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The quintessential late-night monster movie “Splinter” offers high octane horror, with enough blood and gore to satisfy any hardcore fan.

When it comes to the top monster movies and creature features of all time, there aren’t very many that consist of what can be considered a true “monster”. While there are a few original films that contain nontraditional beasts, they usually all follow the same format. It’s generally some kind of man in a costume, or sometimes something a tad more animalistic .

Splinter is a 2008 horror film written by Ian Shore and Kai Barry and directed by Toby Wilkins. It stars Shea Whigham, Jill Wagner, Paulo Costanzo, Rachel Kerbs, Laurel Whitsett and Charles Baker. An unlikely group defends themselves against a parasitic organism looking for hosts at a remote gas station.

Crafting something that has no actual shape or form is a million times harder than making the standard monster in a costume film. Therefore, it’s highly unlikely for fans to run across such unconventional, unorthodox adversaries that aren’t somewhat humanized in one way or another. The truly terrifying beasts, however, are those who can attack and adapt without adhering to any permanent physical limitations or constraints .

There are monster movies, and then there are “Monster Movies”.

Splinter takes a simple everyday concept and flips it on its head, creating a truly nightmarish campaign for top monster of all time. The organism in the film is simply brilliant. It’s completely original and up there with some of the best monsters in the genre, such as John Carpenter’s The Thing, The Blob, and the beast from the 2006 Korean film The Host, “aka” Gwoemul .

SPLINTER is non-stop horror and gore. The film starts strong and finishes like a power lifter on steroids. The monster is unlike any other ever put forth on screen. It’s nail-biting, super gory and, in my opinion, the greatest pure monster film of all time.

The acting is excellent. The characters are relatable. And, being that the creature is so vicious, you really find yourself rooting for everyone involved to survive. Paulo Costanzo and Jill Wagner are fantastic as the couple Seth and Polly. You can’t help but feel empathetic for them and hope they make it out alive, together.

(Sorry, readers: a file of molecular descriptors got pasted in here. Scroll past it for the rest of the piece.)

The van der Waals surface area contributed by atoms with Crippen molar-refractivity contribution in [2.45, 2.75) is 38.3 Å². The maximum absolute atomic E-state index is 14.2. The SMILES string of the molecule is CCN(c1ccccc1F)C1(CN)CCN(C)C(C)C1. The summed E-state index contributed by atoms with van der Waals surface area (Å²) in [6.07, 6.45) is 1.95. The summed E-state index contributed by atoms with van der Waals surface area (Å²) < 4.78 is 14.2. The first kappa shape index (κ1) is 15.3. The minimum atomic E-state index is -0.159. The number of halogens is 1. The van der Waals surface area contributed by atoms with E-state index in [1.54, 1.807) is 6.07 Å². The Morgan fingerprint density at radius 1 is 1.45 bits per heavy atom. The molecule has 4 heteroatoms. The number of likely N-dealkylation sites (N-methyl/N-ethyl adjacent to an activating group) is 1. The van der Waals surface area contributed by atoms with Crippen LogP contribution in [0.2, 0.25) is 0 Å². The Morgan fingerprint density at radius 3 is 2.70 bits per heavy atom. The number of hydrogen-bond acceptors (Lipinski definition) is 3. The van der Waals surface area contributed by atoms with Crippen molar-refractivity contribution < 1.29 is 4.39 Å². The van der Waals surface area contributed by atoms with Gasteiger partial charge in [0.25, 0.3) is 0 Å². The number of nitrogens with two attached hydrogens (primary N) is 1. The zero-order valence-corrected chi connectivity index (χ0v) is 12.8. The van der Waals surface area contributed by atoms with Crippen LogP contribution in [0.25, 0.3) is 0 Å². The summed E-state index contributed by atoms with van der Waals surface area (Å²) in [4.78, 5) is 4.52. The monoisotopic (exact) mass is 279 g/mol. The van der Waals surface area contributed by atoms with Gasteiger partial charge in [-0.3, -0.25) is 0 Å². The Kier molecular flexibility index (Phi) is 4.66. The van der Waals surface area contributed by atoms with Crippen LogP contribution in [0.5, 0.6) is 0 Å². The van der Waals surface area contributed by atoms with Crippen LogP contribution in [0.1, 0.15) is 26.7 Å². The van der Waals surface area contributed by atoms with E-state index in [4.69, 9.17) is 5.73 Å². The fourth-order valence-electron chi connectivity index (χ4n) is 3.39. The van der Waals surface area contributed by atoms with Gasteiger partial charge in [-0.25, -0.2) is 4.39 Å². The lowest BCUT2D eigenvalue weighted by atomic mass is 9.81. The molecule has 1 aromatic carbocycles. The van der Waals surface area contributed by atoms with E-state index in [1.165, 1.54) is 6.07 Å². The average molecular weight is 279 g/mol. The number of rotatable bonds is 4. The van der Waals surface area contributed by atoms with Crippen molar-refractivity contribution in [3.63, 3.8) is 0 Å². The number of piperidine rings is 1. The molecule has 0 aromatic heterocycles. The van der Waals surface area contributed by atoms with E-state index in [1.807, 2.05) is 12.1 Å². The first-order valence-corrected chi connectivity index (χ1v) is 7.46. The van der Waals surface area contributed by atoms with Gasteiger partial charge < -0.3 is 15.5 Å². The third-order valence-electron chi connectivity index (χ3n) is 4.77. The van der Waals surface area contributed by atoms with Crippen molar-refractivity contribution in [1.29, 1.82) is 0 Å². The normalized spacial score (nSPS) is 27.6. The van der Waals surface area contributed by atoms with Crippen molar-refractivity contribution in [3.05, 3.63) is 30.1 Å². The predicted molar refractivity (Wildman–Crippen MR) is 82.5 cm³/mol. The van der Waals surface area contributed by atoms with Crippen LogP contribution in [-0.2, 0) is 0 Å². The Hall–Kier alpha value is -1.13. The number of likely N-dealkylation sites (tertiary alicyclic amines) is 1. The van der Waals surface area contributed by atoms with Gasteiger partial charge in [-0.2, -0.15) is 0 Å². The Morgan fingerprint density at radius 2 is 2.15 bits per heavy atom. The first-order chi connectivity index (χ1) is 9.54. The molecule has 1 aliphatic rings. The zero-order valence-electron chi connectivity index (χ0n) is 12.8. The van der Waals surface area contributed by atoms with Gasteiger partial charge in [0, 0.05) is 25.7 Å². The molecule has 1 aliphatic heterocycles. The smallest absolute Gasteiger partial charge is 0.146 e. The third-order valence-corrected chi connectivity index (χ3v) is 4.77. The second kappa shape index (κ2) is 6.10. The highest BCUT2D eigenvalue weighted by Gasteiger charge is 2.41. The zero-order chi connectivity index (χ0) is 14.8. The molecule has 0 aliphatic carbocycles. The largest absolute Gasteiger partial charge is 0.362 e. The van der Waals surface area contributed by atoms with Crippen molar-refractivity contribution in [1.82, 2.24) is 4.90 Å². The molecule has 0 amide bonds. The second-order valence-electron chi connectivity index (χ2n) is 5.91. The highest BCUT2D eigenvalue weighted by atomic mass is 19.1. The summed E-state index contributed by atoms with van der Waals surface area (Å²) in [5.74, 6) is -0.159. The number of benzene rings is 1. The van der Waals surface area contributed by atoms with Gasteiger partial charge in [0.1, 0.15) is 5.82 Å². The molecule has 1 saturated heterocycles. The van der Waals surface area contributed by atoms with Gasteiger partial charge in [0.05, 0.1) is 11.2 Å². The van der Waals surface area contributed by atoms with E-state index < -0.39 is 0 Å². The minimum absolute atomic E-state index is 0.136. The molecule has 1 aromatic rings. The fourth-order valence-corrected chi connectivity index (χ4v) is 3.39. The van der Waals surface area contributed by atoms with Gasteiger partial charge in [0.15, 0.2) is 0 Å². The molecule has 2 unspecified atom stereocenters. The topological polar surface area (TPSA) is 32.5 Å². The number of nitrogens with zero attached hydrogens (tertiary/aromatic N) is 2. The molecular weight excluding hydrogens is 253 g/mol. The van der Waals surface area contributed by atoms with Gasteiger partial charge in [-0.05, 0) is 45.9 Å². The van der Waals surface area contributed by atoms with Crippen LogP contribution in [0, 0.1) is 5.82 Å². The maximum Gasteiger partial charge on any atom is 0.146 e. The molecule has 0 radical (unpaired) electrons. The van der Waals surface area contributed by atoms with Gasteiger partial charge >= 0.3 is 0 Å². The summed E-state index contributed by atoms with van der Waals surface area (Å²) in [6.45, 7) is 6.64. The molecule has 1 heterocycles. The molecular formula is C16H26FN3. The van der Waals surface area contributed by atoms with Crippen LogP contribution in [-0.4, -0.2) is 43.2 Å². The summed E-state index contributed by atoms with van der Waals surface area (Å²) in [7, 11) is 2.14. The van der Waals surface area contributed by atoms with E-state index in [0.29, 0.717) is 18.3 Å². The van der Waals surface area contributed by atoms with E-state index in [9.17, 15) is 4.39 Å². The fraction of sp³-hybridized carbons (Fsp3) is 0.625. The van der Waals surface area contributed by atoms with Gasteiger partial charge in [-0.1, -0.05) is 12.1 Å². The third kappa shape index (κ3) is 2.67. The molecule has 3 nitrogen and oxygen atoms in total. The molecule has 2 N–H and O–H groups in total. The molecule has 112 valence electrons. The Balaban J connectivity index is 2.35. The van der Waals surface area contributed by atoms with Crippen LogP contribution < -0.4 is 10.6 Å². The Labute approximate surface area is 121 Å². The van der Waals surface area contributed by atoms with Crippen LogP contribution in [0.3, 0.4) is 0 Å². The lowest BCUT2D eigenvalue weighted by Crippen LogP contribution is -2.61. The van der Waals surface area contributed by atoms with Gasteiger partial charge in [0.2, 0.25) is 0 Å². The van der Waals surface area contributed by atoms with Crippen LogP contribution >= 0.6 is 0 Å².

The best performance though comes from Shea Whigham as Dennis. He’s the glue that really holds the film together and essentially carries it on his back. His character’s hardened persona and determination make for one tough and viable opponent for the Splinter. It’s the good old-fashioned tale of man versus monster.

The special effects and gore in this are top notch.

The way the creature transforms and exploits its host is pure genius. It’s some seriously scary shit. Splinter is the last type of monster you want to be isolated in a secluded area with.

The film is beautifully shot with some really gorgeous scenery. Luscious landscapes provide a cozy, comfy feel before splashing the countryside red with blood. It’s high octane, flesh ripping, monster mayhem.

The make-up and costumes were executed very well, and the set was absolutely phenomenal. Use of the small, claustrophobic gas station really adds a frantic, deadly aspect to the film. It provides essentially no hiding spots nor any potential weaponry. That makes for a more cruel, intimate battle with evil.

The only thing that was a bit of a let-down was the editing. Some of the best scenes were a little hard to follow due to too many quick cuts all jammed together. Had they slowed the action down a notch and given the fans a clearer view of what exactly was going on, it would have made the film that much better. While some of the edits were a bit rough, it still doesn’t take away from an ultimate monster masterpiece.

So, if you haven’t seen the gory powerhouse film Splinter, you need to get on it.

There’s nothing like watching a good old-fashioned late-night monster movie to get the blood flowing.

It’s definitely not for everyone and is a total freight train of monster madness. Give it a watch if you’ve got the guts. Currently, the film is available on Tubi and Vudu to watch for free.

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